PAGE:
How Do Deal with 5 Year Old When Dog Has to Be Put Down

Updated on May 05, 2009
D.J. asks from Amarillo, TX
4 answers

We have an old cocker spaniel that is probably going to have to be put to sleep tomorrow. She suddenly became blind in both eyes, and seems to be in a lot of pain. My son loves this dog, and the experience will not be easy for him. My husband and I are at a loss on how to deal with this. We are not planning on telling him we put her to sleep, because that may be too confusing for a five year old. We will just let him know she died because she was old and sick. What we are really wondering is how much should we involve him in the aftermath. We are planning on burying her in the pasture. Should we have a small "funeral" that he participates in, or just bury her and let him visit the grave later? I welcome any advice.

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answers from Dallas on

First of all...I am sorry and I am sorry for the long response.

I had tears reading your post. We have Cockers and we had to put our beloved Maggie down when our daughter was 5. It was heartbreaking for hubby and me especially because Maggie was 14 and had been our first "baby". Daughter was very attached to her. We explained that Maggie had cancer and Dr.was doing everything he could to make her better. Of course we did not tell her the we put Maggie to sleep. We told her that she died at the Dr's office.

We set up a cremation with ToothAcres Pet Cemetary and a couple of days later, Maggie was returned to us in a beautiful cedar box with her name engraved on the top and a poem called the Rainbow Bridge.

Letting go of a beloved pet is a very emotional and heart wrenching thing to do. We have since lost another Cocker and a rabbit. In both cases, Toothacres has taken care of things for us and we have all of our pets here with us in pretty cedar (locked) boxes. When Easter (the bunny) died last year, Toothacrea sent him back with a silk white rose, poem and special purple velvet box. Daughter has a spot in her room for Easter because he was special to her for so long. Our Cockers are on our mantle with a picture of the 2 of them together on a happy day.

I also read the book "All Dogs go to Heaven" or something like that. I might not have to exact title correct. She loved that book and we read it often, each time we lost a pet. Since she was older when Frankie and Easter died, we were given the book Chicken Soup for the Pet Lover's Soul and we all enjoyed that book.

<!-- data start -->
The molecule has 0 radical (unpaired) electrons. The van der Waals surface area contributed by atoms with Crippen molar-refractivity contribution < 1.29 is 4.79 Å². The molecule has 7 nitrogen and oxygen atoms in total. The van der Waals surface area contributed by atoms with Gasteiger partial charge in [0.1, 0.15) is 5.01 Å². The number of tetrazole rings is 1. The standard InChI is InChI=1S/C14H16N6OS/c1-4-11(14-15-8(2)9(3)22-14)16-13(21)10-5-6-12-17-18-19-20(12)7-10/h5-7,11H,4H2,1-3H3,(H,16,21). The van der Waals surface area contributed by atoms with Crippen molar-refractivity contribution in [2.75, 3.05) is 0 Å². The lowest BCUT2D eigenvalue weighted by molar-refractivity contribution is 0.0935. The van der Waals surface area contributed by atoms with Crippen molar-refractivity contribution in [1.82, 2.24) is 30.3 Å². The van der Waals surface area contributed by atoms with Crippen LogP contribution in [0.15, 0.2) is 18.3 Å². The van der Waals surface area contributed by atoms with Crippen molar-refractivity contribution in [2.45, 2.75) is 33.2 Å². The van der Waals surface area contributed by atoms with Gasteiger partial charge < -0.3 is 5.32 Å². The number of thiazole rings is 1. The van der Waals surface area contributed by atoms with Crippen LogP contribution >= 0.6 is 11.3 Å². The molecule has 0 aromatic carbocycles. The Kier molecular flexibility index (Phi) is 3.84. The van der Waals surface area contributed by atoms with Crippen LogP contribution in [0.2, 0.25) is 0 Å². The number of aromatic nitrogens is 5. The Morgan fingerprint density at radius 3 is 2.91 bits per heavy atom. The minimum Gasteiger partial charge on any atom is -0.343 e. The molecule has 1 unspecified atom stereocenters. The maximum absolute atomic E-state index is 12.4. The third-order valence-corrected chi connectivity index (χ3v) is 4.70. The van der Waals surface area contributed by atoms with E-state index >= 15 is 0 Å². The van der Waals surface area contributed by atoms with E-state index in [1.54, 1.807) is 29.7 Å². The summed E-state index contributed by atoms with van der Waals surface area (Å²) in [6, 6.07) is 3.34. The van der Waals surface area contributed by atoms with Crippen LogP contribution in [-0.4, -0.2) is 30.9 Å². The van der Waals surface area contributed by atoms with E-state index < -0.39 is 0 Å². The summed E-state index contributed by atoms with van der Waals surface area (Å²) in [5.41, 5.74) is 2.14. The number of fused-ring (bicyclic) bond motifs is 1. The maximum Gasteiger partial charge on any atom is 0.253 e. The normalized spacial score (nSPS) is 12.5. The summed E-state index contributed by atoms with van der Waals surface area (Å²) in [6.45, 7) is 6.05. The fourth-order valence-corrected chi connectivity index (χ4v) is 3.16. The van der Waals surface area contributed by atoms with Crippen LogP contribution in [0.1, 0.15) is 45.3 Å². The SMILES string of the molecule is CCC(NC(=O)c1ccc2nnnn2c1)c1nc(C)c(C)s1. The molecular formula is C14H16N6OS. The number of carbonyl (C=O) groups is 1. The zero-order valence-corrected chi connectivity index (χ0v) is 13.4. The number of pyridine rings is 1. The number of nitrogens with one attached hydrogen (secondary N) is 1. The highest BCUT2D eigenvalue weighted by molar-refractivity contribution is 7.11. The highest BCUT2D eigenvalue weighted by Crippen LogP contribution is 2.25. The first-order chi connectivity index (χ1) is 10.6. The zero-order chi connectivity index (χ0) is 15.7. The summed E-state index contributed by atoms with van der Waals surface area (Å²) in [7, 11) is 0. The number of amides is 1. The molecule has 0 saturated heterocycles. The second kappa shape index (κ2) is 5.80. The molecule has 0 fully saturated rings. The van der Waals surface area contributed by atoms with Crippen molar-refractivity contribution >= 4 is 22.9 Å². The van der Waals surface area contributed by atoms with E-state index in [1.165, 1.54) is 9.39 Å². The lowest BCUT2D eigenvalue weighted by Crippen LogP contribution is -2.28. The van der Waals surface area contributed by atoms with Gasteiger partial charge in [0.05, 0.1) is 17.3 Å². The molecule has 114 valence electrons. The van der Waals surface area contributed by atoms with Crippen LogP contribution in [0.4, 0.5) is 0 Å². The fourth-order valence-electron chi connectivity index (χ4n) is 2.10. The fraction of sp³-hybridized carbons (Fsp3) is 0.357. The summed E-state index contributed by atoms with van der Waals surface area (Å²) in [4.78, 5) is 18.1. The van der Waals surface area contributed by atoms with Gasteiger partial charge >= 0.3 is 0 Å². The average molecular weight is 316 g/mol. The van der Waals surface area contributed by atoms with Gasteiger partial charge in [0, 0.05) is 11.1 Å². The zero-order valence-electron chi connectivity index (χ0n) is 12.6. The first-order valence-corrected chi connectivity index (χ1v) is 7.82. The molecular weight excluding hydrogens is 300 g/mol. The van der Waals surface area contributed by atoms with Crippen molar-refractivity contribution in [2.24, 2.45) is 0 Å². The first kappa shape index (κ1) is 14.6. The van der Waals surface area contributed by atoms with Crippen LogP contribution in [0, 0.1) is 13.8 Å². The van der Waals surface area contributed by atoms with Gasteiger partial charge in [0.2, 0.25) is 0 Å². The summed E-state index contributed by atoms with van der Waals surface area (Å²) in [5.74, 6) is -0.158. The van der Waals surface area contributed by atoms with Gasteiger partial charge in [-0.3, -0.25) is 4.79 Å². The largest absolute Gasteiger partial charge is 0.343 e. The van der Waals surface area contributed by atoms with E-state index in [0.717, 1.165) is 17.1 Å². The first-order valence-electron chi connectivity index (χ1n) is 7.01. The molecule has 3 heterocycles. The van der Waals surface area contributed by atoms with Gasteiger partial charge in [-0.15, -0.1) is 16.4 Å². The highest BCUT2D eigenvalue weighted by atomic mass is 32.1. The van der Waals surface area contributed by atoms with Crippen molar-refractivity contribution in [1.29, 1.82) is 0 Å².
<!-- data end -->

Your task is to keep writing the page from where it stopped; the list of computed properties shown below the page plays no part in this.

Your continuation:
We are animal lovers and get very attached to our fur babies. I did not want to leave them for the city to take care of, bury in a yard where I might no longer live in years, etc. We felt better keeping them with us after cremation.

Best wishes.



answers from Dallas on

we just had to put down our 16 yo dog last week and it was really hard for me especially, she's always been "my" dog since we got her from the pound when she was 9 months so i can understand what you're going through. i read beforehand not to say "we had to put her to sleep" because the kid may start not wanting to sleep for fear of not waking up. i was also careful not to say too many times that she was old because she did make the comment "old like grandma?" and i didn't want her to start thinking grandma was going to pass away anytime soon. i wanted her buried in the backyard so my husband did that for me, there was no way i could even be around for that and i definitely didn't want my 4 year old to see it, if you chose to that's your choice obviously and do what you think is best. i told her the day after it happened (she asked where amy was before and i always said she was outside) and she was very upset, she wanted to dig her up and see her one last time so i felt bad about that. i made sure she said bye to amy before we left the final time before she was put down and she did and gave her little pats on the head. she's cried several times this past week but it's so nice knowing amy is so close that we can go out and visit her whenever we want. good luck to you.



answers from Dallas on

I say be as open and honest with him as possible. I believe a 5yo can handle something like this. My son wasn't quite 4yo when my cat died last October. We didn't bring him with us to the vet when we put her down, but we told him to say goodbye to her and when we got home we showed her to him and he helped us bury her. I think it was a very good lesson on death and he understood it as well as a 4yo could. He still talks about her, as we have a memorial plaque for her in the yard where we buried her and when he sees it he remembers. He says he's sad about it, as he should be, but never had any problems associated with it. We were very open and honest, as we always are in this family. I think it was especially good for him to see her body in the ground when we buried her, so he knows she's gone.



answers from Dallas on

I am so sorry to hear about your sweet dog. One piece of advice don't tell him that the dog was sick, he will associate mommy has a cold sick with doggy died sick and think mommy might die. My family has lost 3 of our beloved pets. My children were a little older than your son, but the one thing that helped so much, is that God always seemed to bring another rescue dog to be a part of our lives before or immediately after our loss. The house was never empty. You miss the one who is gone, but the others make it more bearable. I suggest letting your son be involved in a funeral. When I was his age my aunt took my dog, Ginger, "to the vet for a check-up". In reality they were taking Ginger in to be put down, and I never saw her again; it still upsets me and I'm 43.

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